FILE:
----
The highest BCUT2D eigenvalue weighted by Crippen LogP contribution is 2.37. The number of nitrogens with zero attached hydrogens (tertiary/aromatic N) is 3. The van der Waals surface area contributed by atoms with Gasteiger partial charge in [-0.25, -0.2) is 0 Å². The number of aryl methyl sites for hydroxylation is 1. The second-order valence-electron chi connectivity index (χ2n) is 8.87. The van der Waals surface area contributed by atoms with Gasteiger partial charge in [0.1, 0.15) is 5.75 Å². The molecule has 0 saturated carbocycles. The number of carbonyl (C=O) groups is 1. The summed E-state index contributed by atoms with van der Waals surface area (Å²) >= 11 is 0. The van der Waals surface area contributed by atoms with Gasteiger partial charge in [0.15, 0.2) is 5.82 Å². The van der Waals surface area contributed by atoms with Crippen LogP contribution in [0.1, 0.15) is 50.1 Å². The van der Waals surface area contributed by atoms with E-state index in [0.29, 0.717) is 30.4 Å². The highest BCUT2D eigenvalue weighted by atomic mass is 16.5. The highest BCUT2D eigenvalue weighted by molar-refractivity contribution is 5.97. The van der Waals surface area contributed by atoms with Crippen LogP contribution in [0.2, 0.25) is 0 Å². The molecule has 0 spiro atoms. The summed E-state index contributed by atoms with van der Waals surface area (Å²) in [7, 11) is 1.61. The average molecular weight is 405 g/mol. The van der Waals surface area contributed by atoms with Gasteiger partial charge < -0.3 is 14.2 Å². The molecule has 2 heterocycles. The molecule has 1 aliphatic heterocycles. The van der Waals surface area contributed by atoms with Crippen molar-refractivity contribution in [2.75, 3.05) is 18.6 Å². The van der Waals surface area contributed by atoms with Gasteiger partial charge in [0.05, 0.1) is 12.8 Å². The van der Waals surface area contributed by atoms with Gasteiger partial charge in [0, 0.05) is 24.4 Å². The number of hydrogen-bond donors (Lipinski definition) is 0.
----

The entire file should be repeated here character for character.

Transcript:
The highest BCUT2D eigenvalue weighted by Crippen LogP contribution is 2.37. The number of nitrogens with zero attached hydrogens (tertiary/aromatic N) is 3. The van der Waals surface area contributed by atoms with Gasteiger partial charge in [-0.25, -0.2) is 0 Å². The number of aryl methyl sites for hydroxylation is 1. The second-order valence-electron chi connectivity index (χ2n) is 8.87. The van der Waals surface area contributed by atoms with Gasteiger partial charge in [0.1, 0.15) is 5.75 Å². The molecule has 0 saturated carbocycles. The number of carbonyl (C=O) groups is 1. The summed E-state index contributed by atoms with van der Waals surface area (Å²) >= 11 is 0. The van der Waals surface area contributed by atoms with Gasteiger partial charge in [0.15, 0.2) is 5.82 Å². The van der Waals surface area contributed by atoms with Crippen LogP contribution in [0.1, 0.15) is 50.1 Å². The van der Waals surface area contributed by atoms with E-state index in [0.29, 0.717) is 30.4 Å². The highest BCUT2D eigenvalue weighted by atomic mass is 16.5. The highest BCUT2D eigenvalue weighted by molar-refractivity contribution is 5.97. The van der Waals surface area contributed by atoms with Crippen LogP contribution in [0.2, 0.25) is 0 Å². The molecule has 0 spiro atoms. The summed E-state index contributed by atoms with van der Waals surface area (Å²) in [7, 11) is 1.61. The average molecular weight is 405 g/mol. The van der Waals surface area contributed by atoms with Gasteiger partial charge < -0.3 is 14.2 Å². The molecule has 2 heterocycles. The molecule has 1 aliphatic heterocycles. The van der Waals surface area contributed by atoms with Crippen molar-refractivity contribution in [2.75, 3.05) is 18.6 Å². The van der Waals surface area contributed by atoms with Gasteiger partial charge in [0.05, 0.1) is 12.8 Å². The van der Waals surface area contributed by atoms with Gasteiger partial charge in [0, 0.05) is 24.4 Å². The number of hydrogen-bond donors (Lipinski definition) is 0.